TRUE STORY

The Healing Power of Yellowstone: My Binge-Watching Experience

A Personal Journey Full of Inspirational Quotes

Annie Trevaskis
4 min readSep 6, 2023

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Montana scenery: mountains, clouds, forest
Montana Scenery. Photo by Lucas Parker on Unsplash

Yellowstone is a neo-Western starring Kevin Costner that follows the owners of the largest ranch in Montana. I recently managed to watch 47 episodes in ten days. I really ought to get out more.

I could blame Matt Haig. I have a copy of his Comfort Book, and I reached for it on a particularly low day and got this advice:

You don’t always have to do stuff. Or achieve stuff. You don’t have to spend your free time productively. You don’t have to be doing Tai Chi and DIY and bread-making. Sometimes you can just be and feel things and get through and eat crips and survive, and that is more than enough.

I am a doer. So, when I started to struggle with my latest failure, when anxiety and worry got the better of me, and when sleep became disturbed, I got busy doing things. I did yoga and healthy eating, I started trying to think and act my way out of the mess I was in. I wrote goals and lists of what I needed to do. I was not going to give in, dammit. I was going to actively work my way back to a better place. It didn’t work.

So, when I read Matt Haig’s advice, I burst into tears and decided to try surrender instead. I gave up trying to fix things and took to the sofa with crisps [US translation: Chips] and chocolate and started watching Yellowstone.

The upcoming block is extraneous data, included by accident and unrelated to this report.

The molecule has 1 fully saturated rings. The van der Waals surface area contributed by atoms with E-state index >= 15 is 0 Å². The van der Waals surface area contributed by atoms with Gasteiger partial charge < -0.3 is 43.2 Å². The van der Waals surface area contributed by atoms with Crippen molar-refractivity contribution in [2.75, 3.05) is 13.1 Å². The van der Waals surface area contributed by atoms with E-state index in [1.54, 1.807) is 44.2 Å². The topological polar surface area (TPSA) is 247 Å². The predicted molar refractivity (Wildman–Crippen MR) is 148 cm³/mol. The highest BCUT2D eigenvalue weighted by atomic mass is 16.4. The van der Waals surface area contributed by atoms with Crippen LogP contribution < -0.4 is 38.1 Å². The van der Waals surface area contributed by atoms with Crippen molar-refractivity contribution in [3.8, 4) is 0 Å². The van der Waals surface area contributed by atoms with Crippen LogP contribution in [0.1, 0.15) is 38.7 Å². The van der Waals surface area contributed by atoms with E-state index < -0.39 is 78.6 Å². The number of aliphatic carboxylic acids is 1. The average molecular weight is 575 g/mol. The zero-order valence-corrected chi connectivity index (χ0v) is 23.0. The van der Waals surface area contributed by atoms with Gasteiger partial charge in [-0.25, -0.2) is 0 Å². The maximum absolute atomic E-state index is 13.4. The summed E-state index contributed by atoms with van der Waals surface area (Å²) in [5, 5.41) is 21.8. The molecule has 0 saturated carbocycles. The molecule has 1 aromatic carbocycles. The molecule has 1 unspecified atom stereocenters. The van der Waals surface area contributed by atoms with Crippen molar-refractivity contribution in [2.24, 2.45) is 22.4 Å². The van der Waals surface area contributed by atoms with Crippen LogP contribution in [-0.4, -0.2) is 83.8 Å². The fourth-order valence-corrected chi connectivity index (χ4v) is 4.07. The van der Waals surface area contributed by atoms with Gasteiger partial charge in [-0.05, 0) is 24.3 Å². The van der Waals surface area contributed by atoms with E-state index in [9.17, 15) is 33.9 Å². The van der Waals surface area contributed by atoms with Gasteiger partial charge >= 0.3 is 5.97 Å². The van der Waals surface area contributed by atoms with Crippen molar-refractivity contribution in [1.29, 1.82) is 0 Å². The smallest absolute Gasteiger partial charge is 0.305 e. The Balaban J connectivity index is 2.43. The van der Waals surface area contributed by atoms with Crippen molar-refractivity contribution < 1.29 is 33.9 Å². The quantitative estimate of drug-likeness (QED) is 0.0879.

The story gripped me, the scenery soothed me, and a few key quotes helped to shift things.

I am and was in the middle of my latest failure. This one really takes the biscuit. Here is a taster:

A screenshot of a draft Medium article entitled: The Mistake That Cost Me £250K. There is a photo of mixed Scrabble tiles and fridge magnets that reads: You lost HOW much?
Screenshot by Author

I know you haven’t had the whole story yet, but given the scale of loss, I think you can probably imagine how a degree of shame may be part of the mix.

So when one cowboy spoke to another in Yellowstone and said this . . .

It’s the shame that hurts the most you know. But shame . . . it’s in the mind. And you can turn that button off whenever you want to.

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Annie Trevaskis

I came, I wrote, I conquered. That last bit might not be true, but at least I am putting up a good fight.